Re-born NIH Wellness Unit: Clinical-Research Factor?
In April of 2008 I sat in the audience at the World Health Care Congress here in Washington and listened to Safeway CEO Steve Burd describe the impressive success his company attained by putting behavior-centric wellness programs into place. It was impressive, and I thought that the concept might find quick appeal among other self-insureds.
But I didn’t anticipate that the company’s “Healthy Measures” program would largely define a piece of the Senate’s health reform package. But here it is, referred to by its sponsor, Sen. John Ensign (R-Nev.) as the “Safeway Amendment.” A good summary of how these approaches have arrived in the reform bill was published today in the Washington Post.
The Post article focuses on the central tension these provisions create: are these provisions about wellness or cost controls? Perhaps this is not a fair question, since the entire reform package has fallen into a cost-reduction vortex. Employers will say both are achievable.
The Post reports initial push back is coming from the American Heart Association, the American Cancer Society and the American Diabetes Association. As near as I can tell the wellness community, including those long involved in integrative health approaches, has yet to be heard from. And with the legislative process in its last accelerated stages, it is hard to say how their influence will be included.
Steve Burd’s plan seemed fraught with difficulties when I first heard him refer to the economic adjustment needed for a solution as “a 7th grade algebra problem.” From the business perspective — needing to reduce health expenditure by X %, reduce absenteeism, etc.– that’s a rational computation. And running up the % of GDP consumed by health costs beyond where it is now is clearly untenable. That math is simple.
The people math is not so neatly computed. The nation’s employee population, already terrified that their jobs — and health insurance — may go away for any number of reasons, might find that the behavior-centric approaches sanctioned by this amendment are really an end-run around other legislative provisions that keep insurance companies from dropping people with pre-existing conditions.
The difference could be that individuals would not be dropped for pre-existing conditions, but for pre-existing potentialities: For example:
If I don’t meet my weight reduction objectives set by the Wellness Department, even though I have no weight-related illness, can I be bounced for being in some near-state of bad health?
Is that possible? The problem is that nobody knows. In the event this amendment is adopted (and if it it isn’t: the appeal to employers is very strong) the implementers will need to hear from leading integrative practitioners like Kenneth Pelletier, who has worked with many corporate wellness leaders to advance integrative therapies and thinking in employee settings. Pelletier directs the Corporate Health Improvement Program Program (CHIP) at the University of Arizona Program in Integrative Medicine.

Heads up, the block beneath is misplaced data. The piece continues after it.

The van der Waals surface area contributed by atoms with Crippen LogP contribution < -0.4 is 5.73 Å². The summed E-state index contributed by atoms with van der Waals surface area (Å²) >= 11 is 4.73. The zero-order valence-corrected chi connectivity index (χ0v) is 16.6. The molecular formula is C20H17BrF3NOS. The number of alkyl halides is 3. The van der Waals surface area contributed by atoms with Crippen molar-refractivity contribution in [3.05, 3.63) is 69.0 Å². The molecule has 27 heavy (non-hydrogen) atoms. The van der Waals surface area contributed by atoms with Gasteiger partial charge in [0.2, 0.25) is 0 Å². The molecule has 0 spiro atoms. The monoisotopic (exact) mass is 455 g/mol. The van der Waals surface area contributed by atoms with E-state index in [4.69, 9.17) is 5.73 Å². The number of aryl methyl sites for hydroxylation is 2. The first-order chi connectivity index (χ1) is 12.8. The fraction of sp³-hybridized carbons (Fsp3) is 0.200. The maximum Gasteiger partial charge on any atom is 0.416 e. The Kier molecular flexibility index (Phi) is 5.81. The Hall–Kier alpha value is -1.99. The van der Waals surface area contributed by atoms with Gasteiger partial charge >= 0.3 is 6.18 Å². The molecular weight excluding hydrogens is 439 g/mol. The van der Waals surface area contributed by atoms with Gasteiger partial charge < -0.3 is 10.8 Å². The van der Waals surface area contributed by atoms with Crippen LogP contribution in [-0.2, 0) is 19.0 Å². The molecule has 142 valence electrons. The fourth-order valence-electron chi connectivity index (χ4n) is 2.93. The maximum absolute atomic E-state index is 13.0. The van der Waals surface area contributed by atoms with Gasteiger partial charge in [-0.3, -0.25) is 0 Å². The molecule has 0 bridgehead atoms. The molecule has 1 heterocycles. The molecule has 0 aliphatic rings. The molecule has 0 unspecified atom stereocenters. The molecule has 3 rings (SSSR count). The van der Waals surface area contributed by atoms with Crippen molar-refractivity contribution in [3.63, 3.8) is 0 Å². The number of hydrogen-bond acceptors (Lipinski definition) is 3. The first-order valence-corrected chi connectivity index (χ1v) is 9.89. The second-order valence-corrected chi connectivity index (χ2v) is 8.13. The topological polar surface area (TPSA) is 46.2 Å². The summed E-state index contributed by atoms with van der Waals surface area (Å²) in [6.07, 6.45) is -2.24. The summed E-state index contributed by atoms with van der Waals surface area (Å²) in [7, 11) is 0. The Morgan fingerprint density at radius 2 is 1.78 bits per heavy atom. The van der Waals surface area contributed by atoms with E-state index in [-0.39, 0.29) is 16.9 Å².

National Institutes of Health (and Wellness)?
A recently re-invigorated unit at the NIH could play an important role in defining and measuring appropriate implementations for employee wellness programs. The Center for Employee Wellness and Health Promotion, situated within the National Heart, Lung and Blood Institute (NHLBI) recently appointed a new director, Rachel Permuth-Levine, PhD, who has been a deputy director in the Office of Strategic and Innovative Programs at NHLBI.
In a podcast interview at Good Health is Good Business earlier this month Permuth-Levine described the Center’s work: providing fitness, stress-management and other wellness programs for employees within NHLBI. The Center does not yet have any connections with NIH’s NCCAM, where wellness-related therapies have been studied for many years. But Permuth-Levine noted in her interview the great advantages the center will enjoy working with the Institutes and Centers on the NIH campus and with other federal health agencies within HHS, such as CDC. (It is worth noting that those agencies are aggressively deploying social media programs that offer a new level of transparency into their inner workings.)
Permuth-Levine is not yet able to say much about the overall or long term mission of the new center. In the podcast, she said it is too early to provide ROI measurements, or to test ideas like financial incentives, for instance. But she suggested that these elements could well be part of the Center’s research and clinical work in time. (The center is so new that it does not yet have a page on the NHBLI web site. Later this month, Permuth-Levine will moderate a panel at the Corporate Wellness Conference in Los Angeles.)
The rapidity with which the Safeway plan has penetrated the thinking of wellness professionals and congressional staffs is impressive, to be sure. But it is based not only on the potential to reduce health care costs, but also on a conviction that this health care hubbub is all really just a problem of Bad Health Choices by Individuals. That was certainly the undercurrent at the World Health Care Congress last April.
With many initiatives now focused on the responsibility of those individuals to manage their health care, this rapidly coalescing focus on the individual as employee lends itself to collaborations among practitioners, behavioral specialists, developers of personal bio-health profiles, designers of optimal health environments, as well as the tools and apps emerging from the Health 2.0 community. The HR departments will have plenty of tools, if they can be incentivized to use them.